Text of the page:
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Trends and Developments in Hog Manure Management: 1998-2009

by Nigel Key, William McBride, Marc Ribaudo, and Stacy Sneeringer

Economic Information Bulletin No. (EIB-81) 39 pp, September 2011

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In the past decade, hog production has increasingly become consolidated, with larger operations producing a greater volume of hog manure on smaller areas. With less cropland for spreading the manure, hog farmers may be compensating through more effective manure management. The authors use data from 1998 to 2009 collected in three national surveys of hog farmers. Over this period, structural changes in the hog sector altered how manure is stored and handled. Changes to the Clean Water Act, State regulations, and local conflicts over air quality also affected manure management decisions. The findings further suggest that environmental policy has influenced conservation-compatible manure management practices. The authors examine how the use of nutrient management plans and of practices such as controlled manure application rates vary with scale of production and how these practices changed over the study period. This report is an update of an earlier report, Changes in Manure Management in the Hog Sector: 1998-2004.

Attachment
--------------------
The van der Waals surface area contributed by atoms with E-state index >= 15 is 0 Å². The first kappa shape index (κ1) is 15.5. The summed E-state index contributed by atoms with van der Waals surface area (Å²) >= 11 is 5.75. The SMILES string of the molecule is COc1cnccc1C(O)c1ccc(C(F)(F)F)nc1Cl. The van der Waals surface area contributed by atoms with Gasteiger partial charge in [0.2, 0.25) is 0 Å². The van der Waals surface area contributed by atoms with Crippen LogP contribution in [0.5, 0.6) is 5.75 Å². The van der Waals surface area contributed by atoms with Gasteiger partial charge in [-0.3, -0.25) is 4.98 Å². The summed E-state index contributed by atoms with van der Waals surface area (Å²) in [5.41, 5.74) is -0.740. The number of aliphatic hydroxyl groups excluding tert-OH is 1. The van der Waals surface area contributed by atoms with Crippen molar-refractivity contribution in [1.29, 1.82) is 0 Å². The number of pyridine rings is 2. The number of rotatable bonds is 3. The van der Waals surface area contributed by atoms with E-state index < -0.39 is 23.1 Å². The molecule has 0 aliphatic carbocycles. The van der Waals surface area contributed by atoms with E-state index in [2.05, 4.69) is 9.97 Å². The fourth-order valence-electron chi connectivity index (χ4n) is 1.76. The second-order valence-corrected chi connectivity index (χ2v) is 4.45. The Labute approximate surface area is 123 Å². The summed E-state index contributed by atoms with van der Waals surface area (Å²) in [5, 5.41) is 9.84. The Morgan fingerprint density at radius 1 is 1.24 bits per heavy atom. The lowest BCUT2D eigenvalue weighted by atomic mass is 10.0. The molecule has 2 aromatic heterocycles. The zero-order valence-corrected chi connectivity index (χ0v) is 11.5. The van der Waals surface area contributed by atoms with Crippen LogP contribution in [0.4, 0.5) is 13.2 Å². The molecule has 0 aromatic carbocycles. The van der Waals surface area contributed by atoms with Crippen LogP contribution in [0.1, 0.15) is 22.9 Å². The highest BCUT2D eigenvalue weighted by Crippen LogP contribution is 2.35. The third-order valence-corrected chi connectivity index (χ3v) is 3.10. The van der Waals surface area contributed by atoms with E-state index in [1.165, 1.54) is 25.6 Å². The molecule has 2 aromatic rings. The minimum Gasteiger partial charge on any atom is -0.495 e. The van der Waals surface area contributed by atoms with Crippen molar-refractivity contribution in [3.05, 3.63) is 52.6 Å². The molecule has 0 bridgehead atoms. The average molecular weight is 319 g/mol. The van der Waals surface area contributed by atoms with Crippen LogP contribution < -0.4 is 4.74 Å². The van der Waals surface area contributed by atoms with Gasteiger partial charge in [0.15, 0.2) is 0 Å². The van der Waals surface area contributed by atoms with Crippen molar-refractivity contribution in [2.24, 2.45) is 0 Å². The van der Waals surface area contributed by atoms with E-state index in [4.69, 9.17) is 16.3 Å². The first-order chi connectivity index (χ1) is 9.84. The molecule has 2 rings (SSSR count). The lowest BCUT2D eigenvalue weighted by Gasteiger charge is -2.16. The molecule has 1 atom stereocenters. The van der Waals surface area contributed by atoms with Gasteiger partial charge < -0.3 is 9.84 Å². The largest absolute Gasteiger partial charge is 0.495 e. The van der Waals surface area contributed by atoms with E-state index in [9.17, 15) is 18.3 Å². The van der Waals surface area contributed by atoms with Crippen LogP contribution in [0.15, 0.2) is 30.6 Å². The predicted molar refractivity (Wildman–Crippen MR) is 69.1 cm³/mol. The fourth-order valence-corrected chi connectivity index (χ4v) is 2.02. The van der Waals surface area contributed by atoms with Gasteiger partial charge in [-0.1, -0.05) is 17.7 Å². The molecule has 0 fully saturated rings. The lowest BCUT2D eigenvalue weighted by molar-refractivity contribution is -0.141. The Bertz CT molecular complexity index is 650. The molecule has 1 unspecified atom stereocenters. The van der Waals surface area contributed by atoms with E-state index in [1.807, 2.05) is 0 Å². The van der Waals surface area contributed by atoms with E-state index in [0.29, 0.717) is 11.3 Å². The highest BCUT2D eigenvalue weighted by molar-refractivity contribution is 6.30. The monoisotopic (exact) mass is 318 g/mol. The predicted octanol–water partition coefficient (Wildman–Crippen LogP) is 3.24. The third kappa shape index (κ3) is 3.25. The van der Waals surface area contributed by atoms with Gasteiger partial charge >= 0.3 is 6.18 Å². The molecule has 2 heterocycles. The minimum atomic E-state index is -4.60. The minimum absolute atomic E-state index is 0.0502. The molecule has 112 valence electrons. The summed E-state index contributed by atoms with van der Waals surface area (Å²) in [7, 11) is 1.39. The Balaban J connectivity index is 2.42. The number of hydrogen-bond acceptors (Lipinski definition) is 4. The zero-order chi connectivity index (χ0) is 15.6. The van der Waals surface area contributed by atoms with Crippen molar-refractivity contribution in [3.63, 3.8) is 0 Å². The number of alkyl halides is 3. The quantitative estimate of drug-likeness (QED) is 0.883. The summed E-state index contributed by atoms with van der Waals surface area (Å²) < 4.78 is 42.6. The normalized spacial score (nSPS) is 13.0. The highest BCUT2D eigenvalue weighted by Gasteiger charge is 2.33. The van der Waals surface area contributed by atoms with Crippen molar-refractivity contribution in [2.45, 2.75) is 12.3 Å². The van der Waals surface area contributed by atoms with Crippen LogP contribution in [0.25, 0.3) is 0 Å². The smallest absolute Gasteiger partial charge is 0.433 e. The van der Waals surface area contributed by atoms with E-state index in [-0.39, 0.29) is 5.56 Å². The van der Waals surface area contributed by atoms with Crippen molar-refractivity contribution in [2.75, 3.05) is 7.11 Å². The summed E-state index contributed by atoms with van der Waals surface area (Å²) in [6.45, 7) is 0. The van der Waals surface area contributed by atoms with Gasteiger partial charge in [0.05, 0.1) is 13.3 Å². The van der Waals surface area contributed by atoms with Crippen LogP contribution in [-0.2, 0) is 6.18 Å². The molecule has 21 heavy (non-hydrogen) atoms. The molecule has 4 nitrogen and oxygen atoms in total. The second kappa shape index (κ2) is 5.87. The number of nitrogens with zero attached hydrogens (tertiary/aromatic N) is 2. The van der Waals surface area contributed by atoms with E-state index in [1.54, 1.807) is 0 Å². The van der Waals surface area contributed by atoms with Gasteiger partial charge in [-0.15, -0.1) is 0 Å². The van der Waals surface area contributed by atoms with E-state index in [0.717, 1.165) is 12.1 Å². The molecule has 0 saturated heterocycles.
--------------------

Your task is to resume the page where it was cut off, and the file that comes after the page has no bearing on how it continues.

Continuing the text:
Keywords: Hog production, manure management, structural change, environmental regulation

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Last updated: Saturday, May 26, 2012

For more information contact: Nigel Key, William McBride, Marc Ribaudo, and Stacy Sneeringer

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